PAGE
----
On Wednesday 30 March 2022, the mito community was given renewed hope when the Australian Senate passed the Mitochondrial Donation Law Reform (Maeve’s Law) Bill 2021. This historic moment will allow eligible Australian families to access mitochondrial donation and break the cycle of mito passing from one generation to the next.
To help demystify what comes next, please join our dedicated mitochondrial donation webinar and have your questions answered by our panel of experts.
Panel of Experts
Professor David Thorburn
Professor David Thorburn is an NHMRC Principal Research Fellow at the Murdoch Children’s Research Institute (MCRI), located in the Royal Children’s Hospital in Melbourne. He holds honorary appointments in the Department of Paediatrics, University of Melbourne and with Victorian Clinical Genetics Services. David is a former President of the Human Genetics Society of Australasia and a former member of the Scientific Advisory Board for the United Mitochondrial Disease Foundation (USA).
David and John Christodoulou co-lead the MCRI Brain and Mitochondrial Research Group, which is primarily involved in research but also acts as the Australasian referral centre for diagnosis of mitochondrial disease in children. David’s research focuses on the genetic basis of mitochondrial energy generation diseases. He has had a particular interest in understanding how mitochondrial DNA mutations are passed on from mothers to their children, and translating this knowledge into approaches for genetic counselling, prenatal diagnosis and prevention. David was a member of the NHMRC Mitochondrial Donation Expert Working Committee and has been instrumental in advocating for the introduction of mitochondrial donation on behalf of the Australian medical and scientific community.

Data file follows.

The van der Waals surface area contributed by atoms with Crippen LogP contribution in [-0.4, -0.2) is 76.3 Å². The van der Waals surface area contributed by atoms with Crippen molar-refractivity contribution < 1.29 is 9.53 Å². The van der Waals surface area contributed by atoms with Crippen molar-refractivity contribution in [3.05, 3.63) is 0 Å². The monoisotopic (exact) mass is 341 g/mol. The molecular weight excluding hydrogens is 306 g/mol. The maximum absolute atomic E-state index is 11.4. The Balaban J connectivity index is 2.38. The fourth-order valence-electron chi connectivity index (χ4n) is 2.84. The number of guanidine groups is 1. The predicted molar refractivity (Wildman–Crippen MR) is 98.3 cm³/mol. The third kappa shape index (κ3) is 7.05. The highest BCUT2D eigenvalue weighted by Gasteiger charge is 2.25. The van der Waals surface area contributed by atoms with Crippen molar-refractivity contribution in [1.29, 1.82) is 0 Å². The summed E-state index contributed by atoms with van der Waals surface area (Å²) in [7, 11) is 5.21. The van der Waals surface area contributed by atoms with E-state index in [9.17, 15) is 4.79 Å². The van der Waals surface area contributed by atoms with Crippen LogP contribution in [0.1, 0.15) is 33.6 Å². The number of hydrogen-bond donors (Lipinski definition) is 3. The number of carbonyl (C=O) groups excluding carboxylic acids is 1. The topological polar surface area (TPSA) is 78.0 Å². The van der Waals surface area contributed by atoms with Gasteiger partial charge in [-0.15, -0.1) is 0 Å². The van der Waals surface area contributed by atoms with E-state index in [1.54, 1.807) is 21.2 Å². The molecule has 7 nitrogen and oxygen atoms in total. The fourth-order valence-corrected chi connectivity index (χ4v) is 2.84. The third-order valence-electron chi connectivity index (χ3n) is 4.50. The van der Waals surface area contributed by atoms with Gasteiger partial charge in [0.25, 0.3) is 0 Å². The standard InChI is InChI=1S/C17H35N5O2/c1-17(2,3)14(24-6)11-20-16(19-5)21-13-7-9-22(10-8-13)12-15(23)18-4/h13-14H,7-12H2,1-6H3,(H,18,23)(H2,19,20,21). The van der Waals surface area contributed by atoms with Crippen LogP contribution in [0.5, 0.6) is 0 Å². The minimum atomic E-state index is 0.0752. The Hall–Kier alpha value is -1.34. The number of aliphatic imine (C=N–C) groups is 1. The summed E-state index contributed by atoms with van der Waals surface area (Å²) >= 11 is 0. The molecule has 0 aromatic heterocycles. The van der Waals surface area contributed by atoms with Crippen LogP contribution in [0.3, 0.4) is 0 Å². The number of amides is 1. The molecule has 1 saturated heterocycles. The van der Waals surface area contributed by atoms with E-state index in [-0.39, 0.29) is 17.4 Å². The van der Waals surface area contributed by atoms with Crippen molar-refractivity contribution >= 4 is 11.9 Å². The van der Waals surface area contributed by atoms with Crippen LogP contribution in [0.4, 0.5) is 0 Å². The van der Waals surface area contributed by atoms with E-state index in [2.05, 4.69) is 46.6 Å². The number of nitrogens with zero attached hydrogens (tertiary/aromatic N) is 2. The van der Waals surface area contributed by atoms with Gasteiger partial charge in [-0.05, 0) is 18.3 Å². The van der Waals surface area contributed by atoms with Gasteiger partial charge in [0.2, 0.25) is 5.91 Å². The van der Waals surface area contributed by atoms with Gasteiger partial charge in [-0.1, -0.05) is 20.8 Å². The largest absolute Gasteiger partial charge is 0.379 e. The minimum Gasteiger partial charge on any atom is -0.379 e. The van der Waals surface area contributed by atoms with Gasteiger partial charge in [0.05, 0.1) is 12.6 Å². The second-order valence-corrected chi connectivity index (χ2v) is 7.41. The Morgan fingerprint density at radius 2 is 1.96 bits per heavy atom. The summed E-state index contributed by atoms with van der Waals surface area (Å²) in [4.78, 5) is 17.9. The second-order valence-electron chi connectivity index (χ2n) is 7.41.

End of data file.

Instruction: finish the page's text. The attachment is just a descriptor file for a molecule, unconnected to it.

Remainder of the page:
Professor Carolyn Sue AM
Professor Carolyn Sue runs Australia’s largest specialised clinic dedicated to the diagnosis, assessment and treatment of adult patients with mitochondrial disease. In 2003, she set up Australia’s first exercise laboratory dedicated to the treatment of mitochondrial muscle disease and showed that aerobic exercise training improved muscle performance in Australian patients with mitochondrial disease. It was her vision, combined with the actions of Dr Doug Lingard, which led to the establishment of the Mito Foundation in 2009.
Professor Sue is currently appointed as Professor at the University of Sydney, the Director of the Department of Neurogenetics at Royal North Shore Hospital and the Director of the National Centre for Adult Stem Cell Research (Sydney Node). In 2000 she established her own research team, currently located at the Kolling Institute of Medical Research, at Royal North Shore Hospital. She has a major interest in understanding the disease processes involved in mitochondrial disorders, with an emphasis on developing new treatment options for affected patients. She is also using stem cells as a cellular model to investigate mitochondrial disease.
Professor Megan Munsie
Professor Munsie is an internationally recognised leader in the stem cell research community. She is currently the convenor of Stem Cells Australia and holds a joint appointment across the University of Melbourne’s School of Biomedical Sciences and the Melbourne Medical School. She heads a highly regarded interdisciplinary research program examining the ethical, legal and social implications of stem cell research.
Professor Munsie’s unique approach to facilitating innovative and impactful community consultation and information exchange was recently recognised by the International Society for Stem Cell Research. She has extensive experience in biotechnology and has also worked for over ten years as a clinical embryologist in Australian IVF clinics.